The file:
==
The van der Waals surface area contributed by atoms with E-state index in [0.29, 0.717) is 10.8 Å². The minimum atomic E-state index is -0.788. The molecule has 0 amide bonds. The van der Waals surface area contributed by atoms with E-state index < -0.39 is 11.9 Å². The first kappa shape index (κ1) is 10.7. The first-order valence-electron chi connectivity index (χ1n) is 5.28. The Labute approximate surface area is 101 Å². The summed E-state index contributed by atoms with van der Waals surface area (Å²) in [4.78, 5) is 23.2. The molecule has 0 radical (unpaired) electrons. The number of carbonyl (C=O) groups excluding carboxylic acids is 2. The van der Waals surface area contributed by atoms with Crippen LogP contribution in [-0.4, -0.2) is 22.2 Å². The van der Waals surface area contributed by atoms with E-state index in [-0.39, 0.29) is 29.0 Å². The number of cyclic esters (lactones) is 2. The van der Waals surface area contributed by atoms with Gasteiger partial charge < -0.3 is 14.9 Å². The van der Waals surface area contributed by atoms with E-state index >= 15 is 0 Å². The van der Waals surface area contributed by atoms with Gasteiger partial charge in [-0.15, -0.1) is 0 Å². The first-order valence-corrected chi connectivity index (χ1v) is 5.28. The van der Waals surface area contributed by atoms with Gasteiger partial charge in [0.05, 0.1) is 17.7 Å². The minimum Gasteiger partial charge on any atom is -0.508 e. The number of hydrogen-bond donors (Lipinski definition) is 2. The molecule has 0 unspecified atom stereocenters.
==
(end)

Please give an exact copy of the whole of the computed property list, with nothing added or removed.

The van der Waals surface area contributed by atoms with E-state index in [0.29, 0.717) is 10.8 Å². The minimum atomic E-state index is -0.788. The molecule has 0 amide bonds. The van der Waals surface area contributed by atoms with E-state index < -0.39 is 11.9 Å². The first kappa shape index (κ1) is 10.7. The first-order valence-electron chi connectivity index (χ1n) is 5.28. The Labute approximate surface area is 101 Å². The summed E-state index contributed by atoms with van der Waals surface area (Å²) in [4.78, 5) is 23.2. The molecule has 0 radical (unpaired) electrons. The number of carbonyl (C=O) groups excluding carboxylic acids is 2. The van der Waals surface area contributed by atoms with Crippen LogP contribution in [-0.4, -0.2) is 22.2 Å². The van der Waals surface area contributed by atoms with E-state index in [-0.39, 0.29) is 29.0 Å². The number of cyclic esters (lactones) is 2. The van der Waals surface area contributed by atoms with Gasteiger partial charge < -0.3 is 14.9 Å². The van der Waals surface area contributed by atoms with E-state index >= 15 is 0 Å². The van der Waals surface area contributed by atoms with Gasteiger partial charge in [-0.15, -0.1) is 0 Å². The first-order valence-corrected chi connectivity index (χ1v) is 5.28. The van der Waals surface area contributed by atoms with Gasteiger partial charge in [0.05, 0.1) is 17.7 Å². The minimum Gasteiger partial charge on any atom is -0.508 e. The number of hydrogen-bond donors (Lipinski definition) is 2. The molecule has 0 unspecified atom stereocenters.